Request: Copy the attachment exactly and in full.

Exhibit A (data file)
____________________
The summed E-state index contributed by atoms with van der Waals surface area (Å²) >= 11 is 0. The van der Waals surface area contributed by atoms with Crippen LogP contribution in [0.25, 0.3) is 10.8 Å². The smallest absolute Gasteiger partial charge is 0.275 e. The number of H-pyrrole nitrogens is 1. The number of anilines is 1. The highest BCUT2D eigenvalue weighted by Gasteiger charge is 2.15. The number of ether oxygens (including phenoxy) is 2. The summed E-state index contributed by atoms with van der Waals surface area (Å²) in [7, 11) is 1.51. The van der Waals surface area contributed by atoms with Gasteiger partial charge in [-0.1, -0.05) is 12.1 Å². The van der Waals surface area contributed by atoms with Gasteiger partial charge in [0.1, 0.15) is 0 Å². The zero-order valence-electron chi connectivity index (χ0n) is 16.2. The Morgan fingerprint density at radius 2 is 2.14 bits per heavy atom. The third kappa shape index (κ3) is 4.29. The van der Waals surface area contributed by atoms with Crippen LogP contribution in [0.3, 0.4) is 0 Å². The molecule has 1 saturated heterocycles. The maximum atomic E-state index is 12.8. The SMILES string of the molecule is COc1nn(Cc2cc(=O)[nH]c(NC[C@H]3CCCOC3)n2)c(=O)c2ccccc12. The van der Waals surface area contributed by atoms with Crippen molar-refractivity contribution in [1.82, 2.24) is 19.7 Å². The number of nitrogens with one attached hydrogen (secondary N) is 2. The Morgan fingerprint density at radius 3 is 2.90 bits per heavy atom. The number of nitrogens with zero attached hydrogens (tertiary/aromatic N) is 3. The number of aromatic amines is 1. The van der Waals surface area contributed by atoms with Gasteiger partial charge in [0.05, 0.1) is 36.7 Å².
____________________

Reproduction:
The summed E-state index contributed by atoms with van der Waals surface area (Å²) >= 11 is 0. The van der Waals surface area contributed by atoms with Crippen LogP contribution in [0.25, 0.3) is 10.8 Å². The smallest absolute Gasteiger partial charge is 0.275 e. The number of H-pyrrole nitrogens is 1. The number of anilines is 1. The highest BCUT2D eigenvalue weighted by Gasteiger charge is 2.15. The number of ether oxygens (including phenoxy) is 2. The summed E-state index contributed by atoms with van der Waals surface area (Å²) in [7, 11) is 1.51. The van der Waals surface area contributed by atoms with Gasteiger partial charge in [-0.1, -0.05) is 12.1 Å². The van der Waals surface area contributed by atoms with Gasteiger partial charge in [0.1, 0.15) is 0 Å². The zero-order valence-electron chi connectivity index (χ0n) is 16.2. The Morgan fingerprint density at radius 2 is 2.14 bits per heavy atom. The third kappa shape index (κ3) is 4.29. The van der Waals surface area contributed by atoms with Crippen LogP contribution in [0.3, 0.4) is 0 Å². The molecule has 1 saturated heterocycles. The maximum atomic E-state index is 12.8. The SMILES string of the molecule is COc1nn(Cc2cc(=O)[nH]c(NC[C@H]3CCCOC3)n2)c(=O)c2ccccc12. The van der Waals surface area contributed by atoms with Crippen molar-refractivity contribution in [1.82, 2.24) is 19.7 Å². The number of nitrogens with one attached hydrogen (secondary N) is 2. The Morgan fingerprint density at radius 3 is 2.90 bits per heavy atom. The number of nitrogens with zero attached hydrogens (tertiary/aromatic N) is 3. The number of aromatic amines is 1. The van der Waals surface area contributed by atoms with Gasteiger partial charge in [0.05, 0.1) is 36.7 Å².